In recent years, emigration by the Turkish middle and upper classes has been an increasingly common thing. Leaving One’s Comfort Zone tells the story of Kutluer, who drops everything and leaves, forever altering the course of his life with a tourist visa and a carry-on, who chases his own dreams.
updated: May 17, 2021
May 17, 2021 (Newswire.com) –
Since the mid-2000s, leaving Turkey has been a social phenomenon associated with the changing social atmosphere, declining economy and a fear that is associated with state power. Compared to the migration from other Middle Eastern or Post-Colonial African or Asian Countries, the phenomena of leaving Turkey has emerged from and is almost, only contained to the well-educated middle, upper-middle-class who holds the idea of not belonging, not seeing a future in well harmony with their own ideologies. Of the many contributing factors, an undoubtedly crucial one is the distinct conflict between the “western values and modern ethics” of Turkey’s more prestigious schools, and the politics in Turkey, which have led to the mass exodus of thousands of students, teachers, artists and other well-educated natives, among them Gokhan Kutluer.
Leaving One’s Comfort Zone: A Story of a Move to Italy tells the story of Kutluer’s move from Turkey to Italy, following a burning desire to leave Turkey first instilled in him during his Erasmus semester in Italy as an undergraduate.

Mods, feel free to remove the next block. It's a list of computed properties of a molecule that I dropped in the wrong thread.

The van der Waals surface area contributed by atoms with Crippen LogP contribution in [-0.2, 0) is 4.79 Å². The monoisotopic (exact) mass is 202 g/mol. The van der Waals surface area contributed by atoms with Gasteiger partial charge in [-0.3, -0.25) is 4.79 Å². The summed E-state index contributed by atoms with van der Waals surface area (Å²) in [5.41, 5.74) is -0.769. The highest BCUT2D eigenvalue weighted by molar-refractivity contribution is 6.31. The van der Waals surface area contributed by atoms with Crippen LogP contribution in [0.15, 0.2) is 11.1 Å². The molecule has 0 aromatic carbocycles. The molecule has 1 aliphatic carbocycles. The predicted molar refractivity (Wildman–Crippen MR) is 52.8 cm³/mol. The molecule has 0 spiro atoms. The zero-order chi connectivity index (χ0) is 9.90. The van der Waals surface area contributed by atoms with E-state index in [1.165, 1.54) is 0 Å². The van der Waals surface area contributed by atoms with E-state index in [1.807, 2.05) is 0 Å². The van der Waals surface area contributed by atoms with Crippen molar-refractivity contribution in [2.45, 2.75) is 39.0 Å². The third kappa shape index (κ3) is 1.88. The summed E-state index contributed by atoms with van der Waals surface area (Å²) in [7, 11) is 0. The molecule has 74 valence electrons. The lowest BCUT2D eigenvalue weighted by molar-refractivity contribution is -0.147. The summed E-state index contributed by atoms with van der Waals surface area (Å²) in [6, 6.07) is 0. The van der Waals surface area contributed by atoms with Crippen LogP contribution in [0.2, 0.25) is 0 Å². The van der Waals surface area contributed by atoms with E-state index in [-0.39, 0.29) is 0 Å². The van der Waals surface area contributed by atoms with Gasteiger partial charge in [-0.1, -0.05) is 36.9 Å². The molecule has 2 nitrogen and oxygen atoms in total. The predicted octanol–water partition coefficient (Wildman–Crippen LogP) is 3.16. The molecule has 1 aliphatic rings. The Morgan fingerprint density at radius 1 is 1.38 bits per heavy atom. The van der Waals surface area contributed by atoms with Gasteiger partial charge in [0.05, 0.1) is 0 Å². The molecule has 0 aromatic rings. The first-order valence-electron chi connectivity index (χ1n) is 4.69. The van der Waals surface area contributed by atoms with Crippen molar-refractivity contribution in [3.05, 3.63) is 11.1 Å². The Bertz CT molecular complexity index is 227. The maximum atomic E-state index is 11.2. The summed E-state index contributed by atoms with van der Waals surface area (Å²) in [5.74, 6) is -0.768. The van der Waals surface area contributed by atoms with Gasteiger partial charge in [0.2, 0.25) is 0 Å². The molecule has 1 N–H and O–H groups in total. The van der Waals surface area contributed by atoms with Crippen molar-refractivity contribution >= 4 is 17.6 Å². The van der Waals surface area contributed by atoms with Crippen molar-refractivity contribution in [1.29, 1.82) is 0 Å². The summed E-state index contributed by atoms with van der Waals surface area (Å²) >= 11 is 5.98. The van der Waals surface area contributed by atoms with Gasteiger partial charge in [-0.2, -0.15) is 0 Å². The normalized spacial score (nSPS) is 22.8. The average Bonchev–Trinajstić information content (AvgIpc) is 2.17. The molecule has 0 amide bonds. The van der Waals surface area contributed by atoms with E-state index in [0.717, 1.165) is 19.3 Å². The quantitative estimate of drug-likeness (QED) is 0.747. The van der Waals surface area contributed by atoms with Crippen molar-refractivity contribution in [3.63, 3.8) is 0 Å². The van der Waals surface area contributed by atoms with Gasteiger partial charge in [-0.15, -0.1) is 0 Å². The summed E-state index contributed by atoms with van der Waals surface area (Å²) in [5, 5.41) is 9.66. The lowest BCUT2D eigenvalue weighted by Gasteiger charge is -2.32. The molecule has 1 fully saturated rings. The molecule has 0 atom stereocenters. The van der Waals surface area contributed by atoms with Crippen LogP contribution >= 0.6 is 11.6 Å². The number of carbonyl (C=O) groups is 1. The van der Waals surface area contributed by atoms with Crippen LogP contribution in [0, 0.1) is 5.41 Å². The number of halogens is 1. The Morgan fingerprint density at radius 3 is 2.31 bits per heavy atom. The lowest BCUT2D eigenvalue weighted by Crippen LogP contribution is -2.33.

“There are a few, in our generation, who have narrated their story of leaving Turkey due to its social chaos,” writes Guvenis, the editor of the book, and continues, “Kutluer’s story couldn’t have come at a better time. He addresses a whole generation of well-educated, middle or upper-middle-class wanting to leave Turkey, even though remaining subjective and auto-fictional. His engagement with this social problem is hidden in the first chapters.”
Turkey’s government has come under much scrutiny from the rest of the world and people are no doubt much more aware of the problems driving the aspirational youth out of Turkey. Many social commentators have argued that Turkey’s young people are despairing, having grown up with President Erdogan in charge for the last 18 years, and for the thousands who are doubtless still to follow in Kutluer’s path, his book is almost something of a guidebook, through the changing cultural landscape as he travels from Istanbul to Bergamo.
Kutluer describes the book as a “story of achieving to leave, of not being able to persist, of not belonging, of statelessness, of struggle, self-exploration, of solitude and loneliness, family affairs and self-recognition.” His engagement with the social problems in Turkey is hidden in the first chapters of Leaving One’s Comfort Zone.
This ever-relevant story of emigration was a huge success in Turkey and has now been translated into English by Irem Bilkin.
Available on Amazon and other online book sellers.
Source: Gokhan Kutluer